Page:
HeartSmartKids is proud to be the data collection tool for Teen Take Heart!
Teen Take Heart is an evidence-based cardiovascular (CV) program from Seattle University (SU) College of Nursing (CoN) Assistant Professor, Dr. Steven J. Palazzo, in partnership with the Hope Heart Institute. Teen Take Heart serves high school students at increased risk for cardiovascular disease in underserved communities where educational resources are scarce.
The program consists of a series of innovative and impactful in-class instructional web and kit-based lessons facilitated by high school teachers who receive curriculum training during a summer workshop.
The four learning modules incorporate the sciences of cardiovascular structure & function, physiology, disease pathology, nutrition and activity, and systematic inquiry into 18 interactive lessons designed to increase CV knowledge and promote heart-healthy lifestyle behaviors and attitudes. The curriculum is informed by the latest evidenced-based research and current best practice standards.
The lessons demonstrate how the Science and Engineering Practices, Crosscutting Concepts, and Disciplinary Core ideas of the NGSS can be integrated. Structure and Function are tied to homeostasis of the cardiac system while students ask questions and generate arguments about their health. The curriculum aligns with Washington State health standards.
Teen Take Heart compliments existing health promotion and disease prevention lessons and, if appropriate, can replace some lessons. The materials and teacher training are provided at no cost to participating high schools.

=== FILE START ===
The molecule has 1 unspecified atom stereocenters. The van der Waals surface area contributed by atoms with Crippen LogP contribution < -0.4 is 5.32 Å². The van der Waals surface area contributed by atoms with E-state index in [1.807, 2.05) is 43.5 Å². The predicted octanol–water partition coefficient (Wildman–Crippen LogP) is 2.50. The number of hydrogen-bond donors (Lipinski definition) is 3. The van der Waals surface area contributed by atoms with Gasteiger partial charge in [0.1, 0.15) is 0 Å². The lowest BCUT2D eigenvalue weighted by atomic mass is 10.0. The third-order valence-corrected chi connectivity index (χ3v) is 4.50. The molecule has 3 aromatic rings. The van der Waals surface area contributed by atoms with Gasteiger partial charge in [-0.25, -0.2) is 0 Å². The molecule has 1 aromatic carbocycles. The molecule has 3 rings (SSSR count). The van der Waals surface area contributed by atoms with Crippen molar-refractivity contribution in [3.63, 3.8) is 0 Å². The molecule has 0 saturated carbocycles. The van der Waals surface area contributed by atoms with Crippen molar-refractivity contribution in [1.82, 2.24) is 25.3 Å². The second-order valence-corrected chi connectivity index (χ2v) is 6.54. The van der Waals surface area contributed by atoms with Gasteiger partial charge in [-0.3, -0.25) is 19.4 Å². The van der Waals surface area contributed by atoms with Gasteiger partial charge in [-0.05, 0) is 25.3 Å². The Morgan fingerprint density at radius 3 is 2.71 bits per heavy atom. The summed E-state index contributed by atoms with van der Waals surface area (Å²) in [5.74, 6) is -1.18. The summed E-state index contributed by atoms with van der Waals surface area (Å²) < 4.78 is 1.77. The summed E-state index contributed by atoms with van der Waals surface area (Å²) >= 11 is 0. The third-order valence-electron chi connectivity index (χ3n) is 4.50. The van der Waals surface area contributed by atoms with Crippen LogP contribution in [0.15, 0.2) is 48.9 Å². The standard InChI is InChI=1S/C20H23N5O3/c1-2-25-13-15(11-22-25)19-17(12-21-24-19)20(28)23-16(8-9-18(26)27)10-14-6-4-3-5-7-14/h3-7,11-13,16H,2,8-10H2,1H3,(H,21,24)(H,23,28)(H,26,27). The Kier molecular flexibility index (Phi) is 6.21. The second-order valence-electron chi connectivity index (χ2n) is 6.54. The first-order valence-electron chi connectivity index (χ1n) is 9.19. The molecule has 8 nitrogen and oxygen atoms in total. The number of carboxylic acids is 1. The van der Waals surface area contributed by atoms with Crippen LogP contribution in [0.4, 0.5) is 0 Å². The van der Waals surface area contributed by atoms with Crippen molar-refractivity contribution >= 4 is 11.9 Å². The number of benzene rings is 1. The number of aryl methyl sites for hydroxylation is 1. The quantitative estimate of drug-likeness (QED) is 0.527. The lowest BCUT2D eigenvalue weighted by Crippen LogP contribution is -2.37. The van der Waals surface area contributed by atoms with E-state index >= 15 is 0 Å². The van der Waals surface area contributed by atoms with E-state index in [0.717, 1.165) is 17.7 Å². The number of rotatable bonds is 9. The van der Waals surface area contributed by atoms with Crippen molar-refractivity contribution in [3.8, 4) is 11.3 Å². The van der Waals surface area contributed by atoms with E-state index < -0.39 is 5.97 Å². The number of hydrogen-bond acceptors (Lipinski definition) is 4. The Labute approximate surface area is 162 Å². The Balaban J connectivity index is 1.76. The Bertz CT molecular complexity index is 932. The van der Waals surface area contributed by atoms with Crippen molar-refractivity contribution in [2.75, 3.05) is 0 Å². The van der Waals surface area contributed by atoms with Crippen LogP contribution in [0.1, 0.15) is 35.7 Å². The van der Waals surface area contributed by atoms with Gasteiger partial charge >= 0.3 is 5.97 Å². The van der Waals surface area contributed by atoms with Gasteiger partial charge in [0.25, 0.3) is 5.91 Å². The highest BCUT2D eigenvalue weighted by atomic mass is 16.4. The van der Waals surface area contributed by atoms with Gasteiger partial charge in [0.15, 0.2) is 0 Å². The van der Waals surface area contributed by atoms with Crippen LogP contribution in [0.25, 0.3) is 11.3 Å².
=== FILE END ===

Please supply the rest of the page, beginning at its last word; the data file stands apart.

Furthermore, high school students are encouraged to serve as Healthy Heart Ambassadors to their community; organizing and leading community outreach events at the conclusion of the program that connect individuals and families to CV health-related resources. Exposure to health career options are embedded in the program and discussed throughout the students’ interactions with the program.
The Saint Vincent dePaul Society operates a free clinic near downtown Phoenix. One of the services offered at the clinic is Every Little Step Counts (ELSC), an innovative lifestyle program for pre-diabetic obese children. The HeartSmartKids system has been used in this program for over five years and is part of the 2015 expansion to include diabetes management and services for adults.
Nurse practitioners and nursing students use the HeartSmartKids system as part of standard well-child visits
The weight of pregnant women and mothers of young children has an effect on their childrens' risks for future obesity. We teamed up with the UCDenver School of Medicine's Pediatric Nutrition section to study a system-level change to address maternal weight at WIC centers in the San Luis Valley.
Every year at the National Western Stock Show in Denver, CO, HeartSmartKids conducts cardiovascular risk screenings in partnership with the Colorado AHEC (Area Health Education Center) and the health professions schools of UCDenver. For seven years we have teamed up with the wonderful faculty and students from the schools of medicine, nursing, pharmacy, and public health to bring preventive health screenings to visitors of the iconic show.